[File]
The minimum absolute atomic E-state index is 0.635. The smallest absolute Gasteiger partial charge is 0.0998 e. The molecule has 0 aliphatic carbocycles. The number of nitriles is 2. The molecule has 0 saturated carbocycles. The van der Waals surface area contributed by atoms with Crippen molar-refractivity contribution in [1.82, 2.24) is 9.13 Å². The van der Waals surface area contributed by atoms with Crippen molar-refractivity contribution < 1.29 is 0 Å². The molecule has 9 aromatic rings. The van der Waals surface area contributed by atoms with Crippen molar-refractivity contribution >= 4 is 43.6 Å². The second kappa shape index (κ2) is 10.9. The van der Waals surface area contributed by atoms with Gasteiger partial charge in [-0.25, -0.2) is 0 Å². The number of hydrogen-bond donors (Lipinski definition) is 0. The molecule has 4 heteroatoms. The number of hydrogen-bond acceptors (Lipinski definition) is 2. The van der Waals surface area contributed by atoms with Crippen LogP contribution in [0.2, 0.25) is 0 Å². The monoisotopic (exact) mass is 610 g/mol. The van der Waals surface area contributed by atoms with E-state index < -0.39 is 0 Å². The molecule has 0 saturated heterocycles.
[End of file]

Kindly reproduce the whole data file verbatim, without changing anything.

The minimum absolute atomic E-state index is 0.635. The smallest absolute Gasteiger partial charge is 0.0998 e. The molecule has 0 aliphatic carbocycles. The number of nitriles is 2. The molecule has 0 saturated carbocycles. The van der Waals surface area contributed by atoms with Crippen molar-refractivity contribution in [1.82, 2.24) is 9.13 Å². The van der Waals surface area contributed by atoms with Crippen molar-refractivity contribution < 1.29 is 0 Å². The molecule has 9 aromatic rings. The van der Waals surface area contributed by atoms with Crippen molar-refractivity contribution >= 4 is 43.6 Å². The second kappa shape index (κ2) is 10.9. The van der Waals surface area contributed by atoms with Gasteiger partial charge in [-0.25, -0.2) is 0 Å². The number of hydrogen-bond donors (Lipinski definition) is 0. The molecule has 4 heteroatoms. The number of hydrogen-bond acceptors (Lipinski definition) is 2. The van der Waals surface area contributed by atoms with Crippen LogP contribution in [0.2, 0.25) is 0 Å². The monoisotopic (exact) mass is 610 g/mol. The van der Waals surface area contributed by atoms with E-state index < -0.39 is 0 Å². The molecule has 0 saturated heterocycles.